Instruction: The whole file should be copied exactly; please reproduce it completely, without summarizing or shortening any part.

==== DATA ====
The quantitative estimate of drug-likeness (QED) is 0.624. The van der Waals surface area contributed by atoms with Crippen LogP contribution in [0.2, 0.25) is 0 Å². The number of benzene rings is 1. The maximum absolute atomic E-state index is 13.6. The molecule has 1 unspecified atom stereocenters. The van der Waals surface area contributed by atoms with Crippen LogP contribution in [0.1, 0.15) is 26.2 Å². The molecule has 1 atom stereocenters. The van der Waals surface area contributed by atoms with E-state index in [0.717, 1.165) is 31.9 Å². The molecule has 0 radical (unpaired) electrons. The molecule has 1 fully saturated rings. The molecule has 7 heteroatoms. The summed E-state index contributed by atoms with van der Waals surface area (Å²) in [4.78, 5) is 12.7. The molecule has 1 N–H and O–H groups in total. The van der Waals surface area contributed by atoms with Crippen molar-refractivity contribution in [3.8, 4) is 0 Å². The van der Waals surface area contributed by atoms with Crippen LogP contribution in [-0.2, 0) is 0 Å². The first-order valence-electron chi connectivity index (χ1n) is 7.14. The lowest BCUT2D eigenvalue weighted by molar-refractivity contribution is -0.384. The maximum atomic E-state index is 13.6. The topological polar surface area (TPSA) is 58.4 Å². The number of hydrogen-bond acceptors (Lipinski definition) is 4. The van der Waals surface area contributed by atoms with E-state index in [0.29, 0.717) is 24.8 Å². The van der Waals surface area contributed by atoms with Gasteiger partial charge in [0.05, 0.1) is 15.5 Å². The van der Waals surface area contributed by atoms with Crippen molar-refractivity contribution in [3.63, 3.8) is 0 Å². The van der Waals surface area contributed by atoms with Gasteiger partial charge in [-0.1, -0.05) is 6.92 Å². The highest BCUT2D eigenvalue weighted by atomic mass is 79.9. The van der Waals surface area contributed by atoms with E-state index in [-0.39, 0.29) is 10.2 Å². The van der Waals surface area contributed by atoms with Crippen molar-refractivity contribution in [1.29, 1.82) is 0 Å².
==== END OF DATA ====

The quantitative estimate of drug-likeness (QED) is 0.624. The van der Waals surface area contributed by atoms with Crippen LogP contribution in [0.2, 0.25) is 0 Å². The number of benzene rings is 1. The maximum absolute atomic E-state index is 13.6. The molecule has 1 unspecified atom stereocenters. The van der Waals surface area contributed by atoms with Crippen LogP contribution in [0.1, 0.15) is 26.2 Å². The molecule has 1 atom stereocenters. The van der Waals surface area contributed by atoms with E-state index in [0.717, 1.165) is 31.9 Å². The molecule has 0 radical (unpaired) electrons. The molecule has 1 fully saturated rings. The molecule has 7 heteroatoms. The summed E-state index contributed by atoms with van der Waals surface area (Å²) in [4.78, 5) is 12.7. The molecule has 1 N–H and O–H groups in total. The van der Waals surface area contributed by atoms with Crippen molar-refractivity contribution in [3.8, 4) is 0 Å². The van der Waals surface area contributed by atoms with Crippen LogP contribution in [-0.2, 0) is 0 Å². The first-order valence-electron chi connectivity index (χ1n) is 7.14. The lowest BCUT2D eigenvalue weighted by molar-refractivity contribution is -0.384. The maximum atomic E-state index is 13.6. The topological polar surface area (TPSA) is 58.4 Å². The number of hydrogen-bond acceptors (Lipinski definition) is 4. The van der Waals surface area contributed by atoms with E-state index in [0.29, 0.717) is 24.8 Å². The van der Waals surface area contributed by atoms with Gasteiger partial charge in [0.05, 0.1) is 15.5 Å². The van der Waals surface area contributed by atoms with Crippen molar-refractivity contribution in [3.63, 3.8) is 0 Å². The van der Waals surface area contributed by atoms with Gasteiger partial charge in [-0.1, -0.05) is 6.92 Å². The highest BCUT2D eigenvalue weighted by atomic mass is 79.9. The van der Waals surface area contributed by atoms with E-state index in [-0.39, 0.29) is 10.2 Å². The van der Waals surface area contributed by atoms with Crippen molar-refractivity contribution in [1.29, 1.82) is 0 Å².